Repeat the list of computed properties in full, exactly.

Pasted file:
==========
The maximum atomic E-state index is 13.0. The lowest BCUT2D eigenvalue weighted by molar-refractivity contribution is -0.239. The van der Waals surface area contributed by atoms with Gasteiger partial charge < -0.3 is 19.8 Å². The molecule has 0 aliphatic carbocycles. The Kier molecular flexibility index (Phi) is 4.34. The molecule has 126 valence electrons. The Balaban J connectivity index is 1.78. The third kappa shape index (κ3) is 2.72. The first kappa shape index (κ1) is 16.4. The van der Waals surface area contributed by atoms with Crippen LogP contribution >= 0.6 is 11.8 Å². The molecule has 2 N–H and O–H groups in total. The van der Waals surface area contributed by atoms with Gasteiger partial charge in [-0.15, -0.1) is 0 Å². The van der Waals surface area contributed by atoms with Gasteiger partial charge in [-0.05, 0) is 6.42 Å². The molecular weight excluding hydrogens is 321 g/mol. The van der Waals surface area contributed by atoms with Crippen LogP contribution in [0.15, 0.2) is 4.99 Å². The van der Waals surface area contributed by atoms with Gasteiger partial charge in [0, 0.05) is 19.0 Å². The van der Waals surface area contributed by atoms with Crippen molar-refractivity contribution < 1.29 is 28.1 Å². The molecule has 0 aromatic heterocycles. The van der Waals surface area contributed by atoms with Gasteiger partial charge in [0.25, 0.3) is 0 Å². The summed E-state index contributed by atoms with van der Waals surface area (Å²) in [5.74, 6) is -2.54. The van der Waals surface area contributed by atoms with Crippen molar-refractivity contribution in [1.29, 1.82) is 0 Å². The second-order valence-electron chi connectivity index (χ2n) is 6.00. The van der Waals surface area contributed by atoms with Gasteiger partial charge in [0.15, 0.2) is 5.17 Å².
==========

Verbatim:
The maximum atomic E-state index is 13.0. The lowest BCUT2D eigenvalue weighted by molar-refractivity contribution is -0.239. The van der Waals surface area contributed by atoms with Gasteiger partial charge < -0.3 is 19.8 Å². The molecule has 0 aliphatic carbocycles. The Kier molecular flexibility index (Phi) is 4.34. The molecule has 126 valence electrons. The Balaban J connectivity index is 1.78. The third kappa shape index (κ3) is 2.72. The first kappa shape index (κ1) is 16.4. The van der Waals surface area contributed by atoms with Crippen LogP contribution >= 0.6 is 11.8 Å². The molecule has 2 N–H and O–H groups in total. The van der Waals surface area contributed by atoms with Gasteiger partial charge in [-0.15, -0.1) is 0 Å². The van der Waals surface area contributed by atoms with Gasteiger partial charge in [-0.05, 0) is 6.42 Å². The molecular weight excluding hydrogens is 321 g/mol. The van der Waals surface area contributed by atoms with Crippen LogP contribution in [0.15, 0.2) is 4.99 Å². The van der Waals surface area contributed by atoms with Gasteiger partial charge in [0, 0.05) is 19.0 Å². The van der Waals surface area contributed by atoms with Crippen molar-refractivity contribution < 1.29 is 28.1 Å². The molecule has 0 aromatic heterocycles. The van der Waals surface area contributed by atoms with Gasteiger partial charge in [0.25, 0.3) is 0 Å². The summed E-state index contributed by atoms with van der Waals surface area (Å²) in [5.74, 6) is -2.54. The van der Waals surface area contributed by atoms with Crippen molar-refractivity contribution in [1.29, 1.82) is 0 Å². The second-order valence-electron chi connectivity index (χ2n) is 6.00. The van der Waals surface area contributed by atoms with Gasteiger partial charge in [0.15, 0.2) is 5.17 Å².